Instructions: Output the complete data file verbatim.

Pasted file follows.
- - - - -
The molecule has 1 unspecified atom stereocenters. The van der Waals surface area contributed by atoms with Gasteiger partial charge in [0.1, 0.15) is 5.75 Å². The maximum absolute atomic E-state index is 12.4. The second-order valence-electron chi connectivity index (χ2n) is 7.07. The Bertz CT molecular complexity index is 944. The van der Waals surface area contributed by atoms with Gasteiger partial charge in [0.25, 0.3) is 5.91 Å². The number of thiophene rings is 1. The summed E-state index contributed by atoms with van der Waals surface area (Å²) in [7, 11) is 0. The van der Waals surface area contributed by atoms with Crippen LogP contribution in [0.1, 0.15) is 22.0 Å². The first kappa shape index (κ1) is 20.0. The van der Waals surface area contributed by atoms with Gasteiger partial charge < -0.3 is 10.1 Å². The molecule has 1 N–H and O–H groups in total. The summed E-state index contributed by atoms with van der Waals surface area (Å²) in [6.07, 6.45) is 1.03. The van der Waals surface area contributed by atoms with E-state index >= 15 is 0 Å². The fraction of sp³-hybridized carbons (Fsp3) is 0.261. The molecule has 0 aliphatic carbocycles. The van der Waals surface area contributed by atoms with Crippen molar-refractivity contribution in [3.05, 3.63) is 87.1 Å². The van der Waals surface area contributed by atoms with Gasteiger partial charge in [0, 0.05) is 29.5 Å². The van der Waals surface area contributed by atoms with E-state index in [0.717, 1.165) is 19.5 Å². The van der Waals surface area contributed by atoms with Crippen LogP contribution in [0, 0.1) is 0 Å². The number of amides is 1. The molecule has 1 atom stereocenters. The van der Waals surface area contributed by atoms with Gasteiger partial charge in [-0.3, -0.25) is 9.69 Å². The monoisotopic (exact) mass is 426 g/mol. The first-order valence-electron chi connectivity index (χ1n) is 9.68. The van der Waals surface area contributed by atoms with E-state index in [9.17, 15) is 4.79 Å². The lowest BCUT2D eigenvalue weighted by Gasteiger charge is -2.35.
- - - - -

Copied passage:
The molecule has 1 unspecified atom stereocenters. The van der Waals surface area contributed by atoms with Gasteiger partial charge in [0.1, 0.15) is 5.75 Å². The maximum absolute atomic E-state index is 12.4. The second-order valence-electron chi connectivity index (χ2n) is 7.07. The Bertz CT molecular complexity index is 944. The van der Waals surface area contributed by atoms with Gasteiger partial charge in [0.25, 0.3) is 5.91 Å². The number of thiophene rings is 1. The summed E-state index contributed by atoms with van der Waals surface area (Å²) in [7, 11) is 0. The van der Waals surface area contributed by atoms with Crippen LogP contribution in [0.1, 0.15) is 22.0 Å². The first kappa shape index (κ1) is 20.0. The van der Waals surface area contributed by atoms with Gasteiger partial charge < -0.3 is 10.1 Å². The molecule has 1 N–H and O–H groups in total. The summed E-state index contributed by atoms with van der Waals surface area (Å²) in [6.07, 6.45) is 1.03. The van der Waals surface area contributed by atoms with E-state index >= 15 is 0 Å². The fraction of sp³-hybridized carbons (Fsp3) is 0.261. The molecule has 0 aliphatic carbocycles. The van der Waals surface area contributed by atoms with Crippen molar-refractivity contribution in [3.05, 3.63) is 87.1 Å². The van der Waals surface area contributed by atoms with Gasteiger partial charge in [0, 0.05) is 29.5 Å². The van der Waals surface area contributed by atoms with E-state index in [0.717, 1.165) is 19.5 Å². The van der Waals surface area contributed by atoms with Crippen LogP contribution in [0, 0.1) is 0 Å². The number of amides is 1. The molecule has 1 atom stereocenters. The van der Waals surface area contributed by atoms with Gasteiger partial charge in [-0.3, -0.25) is 9.69 Å². The monoisotopic (exact) mass is 426 g/mol. The first-order valence-electron chi connectivity index (χ1n) is 9.68. The van der Waals surface area contributed by atoms with E-state index in [9.17, 15) is 4.79 Å². The lowest BCUT2D eigenvalue weighted by Gasteiger charge is -2.35.